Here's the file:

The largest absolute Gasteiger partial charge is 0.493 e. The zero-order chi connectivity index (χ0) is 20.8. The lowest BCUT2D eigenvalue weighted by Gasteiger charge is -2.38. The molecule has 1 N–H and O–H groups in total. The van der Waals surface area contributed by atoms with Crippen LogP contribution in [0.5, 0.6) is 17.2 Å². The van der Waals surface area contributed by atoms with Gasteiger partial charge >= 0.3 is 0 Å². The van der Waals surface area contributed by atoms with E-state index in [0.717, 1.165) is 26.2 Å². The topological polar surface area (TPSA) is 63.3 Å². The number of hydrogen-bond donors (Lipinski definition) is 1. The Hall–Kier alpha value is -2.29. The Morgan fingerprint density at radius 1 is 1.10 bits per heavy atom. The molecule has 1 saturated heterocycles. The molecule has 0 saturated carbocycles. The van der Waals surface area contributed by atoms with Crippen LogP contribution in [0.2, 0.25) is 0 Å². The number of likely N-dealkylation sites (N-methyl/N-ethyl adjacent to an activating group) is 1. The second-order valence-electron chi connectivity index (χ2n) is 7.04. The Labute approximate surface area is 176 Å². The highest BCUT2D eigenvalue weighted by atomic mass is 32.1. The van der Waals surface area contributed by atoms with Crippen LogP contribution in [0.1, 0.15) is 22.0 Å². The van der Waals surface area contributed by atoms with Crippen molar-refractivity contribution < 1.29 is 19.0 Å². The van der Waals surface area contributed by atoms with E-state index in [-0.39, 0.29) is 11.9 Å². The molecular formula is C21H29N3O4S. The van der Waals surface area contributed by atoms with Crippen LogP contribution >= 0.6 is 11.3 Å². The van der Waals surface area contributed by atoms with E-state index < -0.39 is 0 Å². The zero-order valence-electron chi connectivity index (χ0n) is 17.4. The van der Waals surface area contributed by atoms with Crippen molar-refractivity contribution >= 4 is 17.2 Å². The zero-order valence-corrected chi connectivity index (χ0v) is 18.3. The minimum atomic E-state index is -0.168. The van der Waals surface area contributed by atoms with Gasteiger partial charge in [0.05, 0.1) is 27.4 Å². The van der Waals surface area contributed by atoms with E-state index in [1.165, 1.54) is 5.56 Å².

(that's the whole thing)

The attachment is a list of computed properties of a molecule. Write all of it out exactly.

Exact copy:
The largest absolute Gasteiger partial charge is 0.493 e. The zero-order chi connectivity index (χ0) is 20.8. The lowest BCUT2D eigenvalue weighted by Gasteiger charge is -2.38. The molecule has 1 N–H and O–H groups in total. The van der Waals surface area contributed by atoms with Crippen LogP contribution in [0.5, 0.6) is 17.2 Å². The van der Waals surface area contributed by atoms with Gasteiger partial charge >= 0.3 is 0 Å². The van der Waals surface area contributed by atoms with E-state index in [0.717, 1.165) is 26.2 Å². The topological polar surface area (TPSA) is 63.3 Å². The number of hydrogen-bond donors (Lipinski definition) is 1. The Hall–Kier alpha value is -2.29. The Morgan fingerprint density at radius 1 is 1.10 bits per heavy atom. The molecule has 1 saturated heterocycles. The molecule has 0 saturated carbocycles. The van der Waals surface area contributed by atoms with Crippen LogP contribution in [0.2, 0.25) is 0 Å². The number of likely N-dealkylation sites (N-methyl/N-ethyl adjacent to an activating group) is 1. The second-order valence-electron chi connectivity index (χ2n) is 7.04. The Labute approximate surface area is 176 Å². The highest BCUT2D eigenvalue weighted by atomic mass is 32.1. The van der Waals surface area contributed by atoms with Crippen LogP contribution in [0.1, 0.15) is 22.0 Å². The van der Waals surface area contributed by atoms with Crippen molar-refractivity contribution < 1.29 is 19.0 Å². The van der Waals surface area contributed by atoms with E-state index in [-0.39, 0.29) is 11.9 Å². The molecular formula is C21H29N3O4S. The van der Waals surface area contributed by atoms with Crippen LogP contribution >= 0.6 is 11.3 Å². The van der Waals surface area contributed by atoms with E-state index < -0.39 is 0 Å². The zero-order valence-electron chi connectivity index (χ0n) is 17.4. The van der Waals surface area contributed by atoms with Crippen molar-refractivity contribution >= 4 is 17.2 Å². The zero-order valence-corrected chi connectivity index (χ0v) is 18.3. The minimum atomic E-state index is -0.168. The van der Waals surface area contributed by atoms with Gasteiger partial charge in [0.05, 0.1) is 27.4 Å². The van der Waals surface area contributed by atoms with E-state index in [1.165, 1.54) is 5.56 Å².